LONDON (Reuters) - A former HSBC (HSBA.L) executive has won a British court battle against the U.S. government over his extradition, according to the judge’s ruling published on Tuesday.
The United States had wanted to extradite Stuart Scott, HSBC’s former head of cash trading for Europe, the Middle East and Africa, to face fraud charges over allegations he and a colleague defrauded client Cairn Energy Plc (CNE.L) in a $3.5 billion currency trade in 2011.
Scott took his case to London’s High Court in the hope of overturning an earlier court decision to send him to the United States in a case that has already seen his colleague, Mark Johnson, sentenced to two years in prison.
The judge, Lord Burnett, ruled in favor of Scott’s appeal, saying it was not in the interests of justice for him to be extradited because most of the alleged crimes took place in Britain and because Scott has no significant connection to the United States.
“Conversely, those factors which told in favor of extradition were of significantly less weight,” he said in a written ruling.
“In these circumstances this court is entitled to say that the judge’s overall evaluation was wrong ... the appellant’s extradition is not in the interests of justice and the appeal should be allowed.”
The court’s rare decision to block a U.S. extradition request for now allows Scott to avoid the fate of Johnson, who became the first banker to be tried in the United States as a result of worldwide investigations into the multi-trillion-dollar per day currency market. He was convicted in October.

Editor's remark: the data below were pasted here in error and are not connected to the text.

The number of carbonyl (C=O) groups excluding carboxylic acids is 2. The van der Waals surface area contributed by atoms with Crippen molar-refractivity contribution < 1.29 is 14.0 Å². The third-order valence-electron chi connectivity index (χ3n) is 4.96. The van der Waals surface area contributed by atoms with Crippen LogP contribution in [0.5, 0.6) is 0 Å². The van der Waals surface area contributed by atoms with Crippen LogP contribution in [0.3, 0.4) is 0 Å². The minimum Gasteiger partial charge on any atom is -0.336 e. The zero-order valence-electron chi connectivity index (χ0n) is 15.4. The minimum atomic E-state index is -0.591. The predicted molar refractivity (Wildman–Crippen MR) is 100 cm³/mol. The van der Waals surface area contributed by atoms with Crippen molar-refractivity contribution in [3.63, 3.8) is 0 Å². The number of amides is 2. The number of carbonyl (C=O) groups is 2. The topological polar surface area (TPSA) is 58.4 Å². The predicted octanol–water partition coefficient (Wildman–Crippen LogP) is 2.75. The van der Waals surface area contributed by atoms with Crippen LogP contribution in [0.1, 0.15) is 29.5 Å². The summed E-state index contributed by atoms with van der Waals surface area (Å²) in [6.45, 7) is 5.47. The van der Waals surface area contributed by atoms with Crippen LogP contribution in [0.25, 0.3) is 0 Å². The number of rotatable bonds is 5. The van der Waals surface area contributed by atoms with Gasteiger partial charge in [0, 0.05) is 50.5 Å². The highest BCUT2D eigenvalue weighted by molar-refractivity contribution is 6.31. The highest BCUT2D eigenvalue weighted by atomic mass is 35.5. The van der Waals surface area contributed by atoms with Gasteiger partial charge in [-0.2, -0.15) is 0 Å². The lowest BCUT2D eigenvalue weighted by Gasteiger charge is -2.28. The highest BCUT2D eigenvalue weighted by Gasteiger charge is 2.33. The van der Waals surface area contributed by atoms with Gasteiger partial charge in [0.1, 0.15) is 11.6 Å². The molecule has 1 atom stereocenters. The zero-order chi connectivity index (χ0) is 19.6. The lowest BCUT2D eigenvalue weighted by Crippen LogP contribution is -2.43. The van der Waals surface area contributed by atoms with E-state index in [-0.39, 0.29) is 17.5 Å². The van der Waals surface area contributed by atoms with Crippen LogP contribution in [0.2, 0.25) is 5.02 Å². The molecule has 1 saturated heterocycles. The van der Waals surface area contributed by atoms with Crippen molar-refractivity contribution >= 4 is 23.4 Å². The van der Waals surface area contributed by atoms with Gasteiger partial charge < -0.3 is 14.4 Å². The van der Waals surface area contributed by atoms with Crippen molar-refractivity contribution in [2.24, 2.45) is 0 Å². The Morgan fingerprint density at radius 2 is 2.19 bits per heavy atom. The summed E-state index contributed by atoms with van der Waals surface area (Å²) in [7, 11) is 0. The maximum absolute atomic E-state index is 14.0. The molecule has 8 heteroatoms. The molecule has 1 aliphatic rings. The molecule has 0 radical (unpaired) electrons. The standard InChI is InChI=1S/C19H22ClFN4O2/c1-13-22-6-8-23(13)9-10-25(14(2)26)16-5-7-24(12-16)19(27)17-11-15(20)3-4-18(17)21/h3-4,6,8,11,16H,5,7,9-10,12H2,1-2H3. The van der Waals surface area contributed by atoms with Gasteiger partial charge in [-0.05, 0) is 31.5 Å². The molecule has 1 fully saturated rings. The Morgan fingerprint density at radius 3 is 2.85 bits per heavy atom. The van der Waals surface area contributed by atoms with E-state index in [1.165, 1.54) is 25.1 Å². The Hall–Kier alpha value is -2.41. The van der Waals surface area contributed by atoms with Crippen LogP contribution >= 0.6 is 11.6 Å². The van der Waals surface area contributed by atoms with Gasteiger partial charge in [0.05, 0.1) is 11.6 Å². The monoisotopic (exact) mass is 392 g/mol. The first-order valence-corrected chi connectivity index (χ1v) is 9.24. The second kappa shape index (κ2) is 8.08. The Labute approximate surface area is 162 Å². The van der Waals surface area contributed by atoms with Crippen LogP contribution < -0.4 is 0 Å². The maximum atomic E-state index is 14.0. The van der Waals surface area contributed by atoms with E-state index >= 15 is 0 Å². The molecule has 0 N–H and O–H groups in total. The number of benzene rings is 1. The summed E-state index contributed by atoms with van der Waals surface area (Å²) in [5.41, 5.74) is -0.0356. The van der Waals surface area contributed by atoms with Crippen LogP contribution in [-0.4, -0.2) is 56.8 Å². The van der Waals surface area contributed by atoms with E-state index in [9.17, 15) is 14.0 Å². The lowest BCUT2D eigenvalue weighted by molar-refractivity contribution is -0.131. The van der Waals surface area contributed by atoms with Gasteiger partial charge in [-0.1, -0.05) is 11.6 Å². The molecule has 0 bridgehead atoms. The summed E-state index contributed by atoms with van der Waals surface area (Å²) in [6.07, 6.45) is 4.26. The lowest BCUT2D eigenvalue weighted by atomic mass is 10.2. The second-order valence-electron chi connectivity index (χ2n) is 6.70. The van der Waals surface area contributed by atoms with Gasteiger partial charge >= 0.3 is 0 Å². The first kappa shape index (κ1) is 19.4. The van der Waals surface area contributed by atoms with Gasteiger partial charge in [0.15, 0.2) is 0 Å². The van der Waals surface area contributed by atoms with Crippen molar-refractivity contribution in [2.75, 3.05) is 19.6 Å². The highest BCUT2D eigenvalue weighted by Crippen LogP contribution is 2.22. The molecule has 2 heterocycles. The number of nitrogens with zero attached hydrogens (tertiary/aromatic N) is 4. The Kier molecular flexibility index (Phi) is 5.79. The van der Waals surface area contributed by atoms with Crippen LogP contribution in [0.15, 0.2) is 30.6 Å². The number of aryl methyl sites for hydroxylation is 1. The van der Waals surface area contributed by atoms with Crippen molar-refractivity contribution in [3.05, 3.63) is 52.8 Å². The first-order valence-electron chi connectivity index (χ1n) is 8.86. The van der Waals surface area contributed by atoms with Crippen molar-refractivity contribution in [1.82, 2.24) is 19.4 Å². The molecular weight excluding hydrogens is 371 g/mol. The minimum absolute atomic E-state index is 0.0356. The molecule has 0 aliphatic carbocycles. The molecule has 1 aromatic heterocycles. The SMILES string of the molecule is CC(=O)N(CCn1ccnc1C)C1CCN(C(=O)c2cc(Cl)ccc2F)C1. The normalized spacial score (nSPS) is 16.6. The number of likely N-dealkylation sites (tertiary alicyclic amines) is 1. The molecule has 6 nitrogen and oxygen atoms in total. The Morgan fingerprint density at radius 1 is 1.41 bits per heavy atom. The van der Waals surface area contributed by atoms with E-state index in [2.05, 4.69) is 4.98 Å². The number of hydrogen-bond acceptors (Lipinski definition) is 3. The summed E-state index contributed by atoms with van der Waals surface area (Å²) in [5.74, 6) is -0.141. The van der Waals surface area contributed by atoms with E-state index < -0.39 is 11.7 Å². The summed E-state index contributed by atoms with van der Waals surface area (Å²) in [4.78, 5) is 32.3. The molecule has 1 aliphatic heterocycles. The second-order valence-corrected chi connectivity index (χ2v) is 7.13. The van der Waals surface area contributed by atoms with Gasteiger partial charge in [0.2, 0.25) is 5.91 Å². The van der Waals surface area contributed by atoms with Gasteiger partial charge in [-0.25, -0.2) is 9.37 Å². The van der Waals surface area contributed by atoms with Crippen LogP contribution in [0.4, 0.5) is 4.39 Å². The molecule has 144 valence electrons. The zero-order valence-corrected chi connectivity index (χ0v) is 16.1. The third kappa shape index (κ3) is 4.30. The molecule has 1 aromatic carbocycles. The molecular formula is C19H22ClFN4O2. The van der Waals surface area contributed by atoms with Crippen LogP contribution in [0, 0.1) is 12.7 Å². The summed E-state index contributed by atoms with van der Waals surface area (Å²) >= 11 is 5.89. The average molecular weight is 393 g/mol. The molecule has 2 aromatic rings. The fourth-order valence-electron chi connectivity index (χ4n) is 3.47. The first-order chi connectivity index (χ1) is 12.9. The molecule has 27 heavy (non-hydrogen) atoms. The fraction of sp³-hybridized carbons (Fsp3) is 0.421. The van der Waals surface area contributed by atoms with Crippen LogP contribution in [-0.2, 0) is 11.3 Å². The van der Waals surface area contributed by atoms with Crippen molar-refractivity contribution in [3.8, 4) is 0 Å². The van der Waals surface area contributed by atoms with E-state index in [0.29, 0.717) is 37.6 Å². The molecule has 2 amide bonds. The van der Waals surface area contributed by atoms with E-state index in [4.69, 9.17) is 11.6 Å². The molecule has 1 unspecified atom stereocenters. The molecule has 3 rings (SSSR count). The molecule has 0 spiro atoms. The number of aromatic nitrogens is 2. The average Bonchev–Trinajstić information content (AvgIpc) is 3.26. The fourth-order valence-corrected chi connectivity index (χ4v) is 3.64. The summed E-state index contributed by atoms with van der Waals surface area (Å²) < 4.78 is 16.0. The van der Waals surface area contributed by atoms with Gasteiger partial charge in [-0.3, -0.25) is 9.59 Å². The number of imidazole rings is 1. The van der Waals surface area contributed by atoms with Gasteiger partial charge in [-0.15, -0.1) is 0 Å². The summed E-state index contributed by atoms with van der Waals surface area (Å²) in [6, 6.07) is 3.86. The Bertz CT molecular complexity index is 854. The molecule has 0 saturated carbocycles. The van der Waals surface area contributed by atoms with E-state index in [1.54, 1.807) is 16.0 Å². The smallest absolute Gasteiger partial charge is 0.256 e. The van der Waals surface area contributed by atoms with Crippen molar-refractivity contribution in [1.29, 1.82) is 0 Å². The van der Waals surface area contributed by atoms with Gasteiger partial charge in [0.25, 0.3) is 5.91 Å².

The U.S. Justice Department declined to comment.
U.S. prosecutors allege that Scott and Johnson, formerly head of HSBC’s global foreign exchange cash trading desk, schemed to ramp up the price of British pounds before executing the trade for Cairn, making millions for HSBC at Cairn’s expense.
Cairn had hired HSBC in 2011 to convert $3.5 billion into British pounds sterling in connection with the sale of an Indian subsidiary.
Scott’s lawyer, Anne Davies, said he was “very pleased” with the court’s judgment, but added that the United States has indicated an intention to appeal.
“As proceedings are ongoing it would be inappropriate to comment any further,” she said in a statement.
Scott’s lawyers argued that the extradition request misrepresented the relationship between HSBC and Cairn, which they said had made clear HSBC was not acting as an agent of the firm and did not owe it any fiduciary duty, and that no crime had been committed under English law.
HSBC declined to comment. The bank agreed to pay Cairn $8.08 million under a settlement reached in July 2017.
Reporting by Emma Rumney, additional reporting by Nate Raymond in Boston; editing by David Evans